Direct action self-help groups in UK flood risk management

Simm, Jonathan (2015) Direct action self-help groups in UK flood risk management. PhD thesis, University of Nottingham.

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This thesis critically evaluates the reasons and extent to which Direct Action Self-Help (DASH) groups are, or can be, viable and an efficacious, efficient and effective means of managing and monitoring Flood and Coastal erosion Risk Management (FCRM) assets.

FCRM DASH groups are found to be motivated by challenges of increasing flood risk and reduced public funding, alongside a sense of stewardship and community solidarity, catalysed by a few motivated individuals. The thesis develops a conceptual framework of the different dimensions, contextual aspects and motivations for DASH activity. Case studies show that channel maintenance work by DASH groups can be effective and efficient at reducing some aspects of local fluvial flood risk for lower order flood events. By contrast, maintenance of existing sea walls by DASH groups is less efficient because of the need for significant expenditure on materials and is only efficacious if the engineering is quality controlled; its longer term effectiveness is limited by sea level rise.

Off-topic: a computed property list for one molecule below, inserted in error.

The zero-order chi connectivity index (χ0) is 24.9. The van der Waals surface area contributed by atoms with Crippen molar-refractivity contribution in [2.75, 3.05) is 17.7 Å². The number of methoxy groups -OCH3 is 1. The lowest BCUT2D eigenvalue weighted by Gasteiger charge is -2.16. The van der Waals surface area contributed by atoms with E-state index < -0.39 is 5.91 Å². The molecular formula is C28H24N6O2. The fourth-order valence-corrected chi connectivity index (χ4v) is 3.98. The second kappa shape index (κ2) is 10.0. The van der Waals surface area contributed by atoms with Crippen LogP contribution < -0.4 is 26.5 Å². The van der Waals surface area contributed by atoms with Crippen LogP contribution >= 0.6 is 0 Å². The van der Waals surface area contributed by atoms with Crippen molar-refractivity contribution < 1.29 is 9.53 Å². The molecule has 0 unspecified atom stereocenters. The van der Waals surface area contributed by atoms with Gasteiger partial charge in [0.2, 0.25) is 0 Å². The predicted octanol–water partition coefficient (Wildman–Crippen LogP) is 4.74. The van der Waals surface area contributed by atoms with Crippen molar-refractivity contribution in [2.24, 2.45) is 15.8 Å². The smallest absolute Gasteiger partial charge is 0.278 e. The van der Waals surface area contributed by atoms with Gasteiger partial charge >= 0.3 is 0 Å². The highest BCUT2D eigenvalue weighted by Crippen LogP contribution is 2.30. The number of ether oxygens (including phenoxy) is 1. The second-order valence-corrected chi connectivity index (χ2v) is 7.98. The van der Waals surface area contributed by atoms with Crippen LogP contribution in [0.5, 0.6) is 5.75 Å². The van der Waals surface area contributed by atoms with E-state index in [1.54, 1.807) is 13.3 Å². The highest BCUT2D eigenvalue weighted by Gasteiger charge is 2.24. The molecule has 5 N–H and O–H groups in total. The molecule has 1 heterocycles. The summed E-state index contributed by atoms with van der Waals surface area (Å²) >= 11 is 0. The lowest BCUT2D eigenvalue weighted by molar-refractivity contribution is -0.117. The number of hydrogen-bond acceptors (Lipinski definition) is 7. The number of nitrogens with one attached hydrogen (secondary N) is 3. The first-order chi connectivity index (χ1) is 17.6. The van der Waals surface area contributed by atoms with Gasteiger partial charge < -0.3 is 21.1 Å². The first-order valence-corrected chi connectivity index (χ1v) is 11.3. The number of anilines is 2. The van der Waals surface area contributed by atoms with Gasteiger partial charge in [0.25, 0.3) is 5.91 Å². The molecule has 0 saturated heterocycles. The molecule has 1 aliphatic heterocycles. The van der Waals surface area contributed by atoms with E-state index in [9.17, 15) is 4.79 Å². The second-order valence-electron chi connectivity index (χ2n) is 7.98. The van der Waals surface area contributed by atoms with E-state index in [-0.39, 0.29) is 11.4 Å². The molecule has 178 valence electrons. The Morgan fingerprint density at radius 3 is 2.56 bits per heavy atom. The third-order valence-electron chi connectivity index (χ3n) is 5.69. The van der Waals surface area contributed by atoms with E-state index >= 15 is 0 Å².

Professional FCRM coordination and support of DASH activity is examined using a case study of an Environment Agency (EA) area coordinator and comparisons with alternative approaches. Support of DASH groups by FCRM professionals is essential to avoid unwise activity and to provide practical support, seed-corn funding and advice on the nature and extent to which DASH activity might be appropriate. The most effective form of DASH facilitation requires a quality and quantity of involvement that cannot readily be supplied by dispersed arrangements from a number of individuals.

The thesis also proposes an approach for assessing and scoring the human dimensions of engineering assets. The dimensions of Sense of Security, Accessibility/Availability and Delight/Inspiration reflect insights from key thinkers from a wide range of disciplines. The framework is verified for the FCRM context and its practicality evaluated by trials in which DASH and other community groups assess human dimensions.

Item Type: Thesis (University of Nottingham only) (PhD)
Supervisors: Smith, M.J.
Seymour, S.M.
Mawdesley, M.J.
Keywords: Direct action, Self-help groups, Great Britain, Flood damage prevention, Coastal zone management, Citizen participation, Risk management
Subjects: T Technology > TC Hydraulic engineering. Ocean engineering
Faculties/Schools: UK Campuses > Faculty of Engineering
Item ID: 29541
Depositing User: Simm, Jonathan
Date Deposited: 31 Mar 2016 08:26
Last Modified: 18 Dec 2017 13:51

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